As the U.S. considers implementing additional sanctions against Russia over the latter's recent moves in Ukraine's Crimea, former U.S. Defense Secretary Robert Gates said Sunday that such measures will not deter Russia, Xinhua reported.
The U.S. has been taking steps to impose sanctions on Russia for its military intervention of Crimea, although Russian President Vladimir Putin said his actions were an effort to protect millions of ethnic Russians in the region.
"Some of the sanctions that are being discussed and the actions being taken, whether it's limitations on visas or on travel or on potentially freezing assets of specific individuals, frankly I don 't believe are going to be any deterrent for Putin," Gates told host Chris Wallace on Fox News Sunday.
The former defense secretary called for actions that would ensure delivery of gas to Europe without Russian involvement, as Russia supplies a large chunk of Europe's energy.
"I think the Europeans, with our support, should now press ahead very aggressively with a southern pipeline that would get gas to Europe outside of Russian and Ukrainian territorial space," he said.
Gates also applauded actions taken in the Baltic States. "I worry a lot about the Baltics. I applaud the dispatch of additional fighter aircraft for the air patrols in the Baltic States Lithuania, Latvia, Estonia I think that's the right thing to do. We ought to be exploring doing more militarily with Poland," he said.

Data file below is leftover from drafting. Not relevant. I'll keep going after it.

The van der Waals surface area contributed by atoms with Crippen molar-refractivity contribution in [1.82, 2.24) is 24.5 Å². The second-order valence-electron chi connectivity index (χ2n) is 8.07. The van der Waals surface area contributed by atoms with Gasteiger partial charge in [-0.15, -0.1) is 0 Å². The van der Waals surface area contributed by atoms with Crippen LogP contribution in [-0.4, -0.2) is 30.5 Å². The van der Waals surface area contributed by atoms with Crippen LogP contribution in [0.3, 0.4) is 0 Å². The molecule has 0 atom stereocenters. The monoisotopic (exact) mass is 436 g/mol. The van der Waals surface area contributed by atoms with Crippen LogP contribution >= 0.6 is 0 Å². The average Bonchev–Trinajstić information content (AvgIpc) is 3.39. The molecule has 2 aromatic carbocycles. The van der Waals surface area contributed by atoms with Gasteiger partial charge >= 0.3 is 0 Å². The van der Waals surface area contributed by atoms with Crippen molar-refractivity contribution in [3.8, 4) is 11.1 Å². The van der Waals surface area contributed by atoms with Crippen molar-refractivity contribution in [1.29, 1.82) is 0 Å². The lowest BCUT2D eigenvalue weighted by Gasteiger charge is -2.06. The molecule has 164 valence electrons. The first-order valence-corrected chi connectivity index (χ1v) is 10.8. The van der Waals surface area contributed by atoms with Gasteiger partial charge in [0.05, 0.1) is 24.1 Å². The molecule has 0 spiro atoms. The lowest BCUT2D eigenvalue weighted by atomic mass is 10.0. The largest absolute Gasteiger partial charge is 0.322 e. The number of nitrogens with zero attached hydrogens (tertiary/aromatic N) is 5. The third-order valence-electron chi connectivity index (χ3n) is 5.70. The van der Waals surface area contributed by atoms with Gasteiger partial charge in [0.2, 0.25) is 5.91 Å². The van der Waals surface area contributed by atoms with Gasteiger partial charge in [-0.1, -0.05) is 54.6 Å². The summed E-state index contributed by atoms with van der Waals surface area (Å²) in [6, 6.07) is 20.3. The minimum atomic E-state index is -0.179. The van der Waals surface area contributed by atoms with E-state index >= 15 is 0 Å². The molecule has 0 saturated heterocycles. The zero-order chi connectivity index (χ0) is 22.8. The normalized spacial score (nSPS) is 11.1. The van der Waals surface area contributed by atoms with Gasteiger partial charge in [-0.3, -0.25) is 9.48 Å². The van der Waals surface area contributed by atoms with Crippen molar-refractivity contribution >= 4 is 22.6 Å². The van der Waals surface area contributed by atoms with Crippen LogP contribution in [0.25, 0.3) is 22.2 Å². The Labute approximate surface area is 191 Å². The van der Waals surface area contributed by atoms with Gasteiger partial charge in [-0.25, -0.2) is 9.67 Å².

The former Pentagon chief believed this is part of Putin's strategy to recreate a Russian sphere of influence and a Russian block where Russia has economic, political and security relationships with these countries that make them all lean toward or do the bidding of Moscow.
"We saw it first in Georgia in 2008. We've seen it in him ( Putin) breaking off the EU discussions with Armenia. We've seen him to the same thing in Belarus," he said.
"This is part of a longer term effort to stop the expansion of NATO, but more importantly, to bring the states of the former Soviet Union back under the influence of Moscow. Frankly, I don't think he (Putin) will stop in Ukraine until there is a government in Ukraine, in Kiev, that is essentially pro-Russia," Gates said.
But he added that Putin does not want to recreate the Soviet Union, precisely because the Russian leader does not want to have responsibility for economic basket cases like Ukraine is at the present time.
"What he wants is for those governments to look to Moscow and basically (be) subject to whatever Moscow wants, without having responsibility for them," Gates said.
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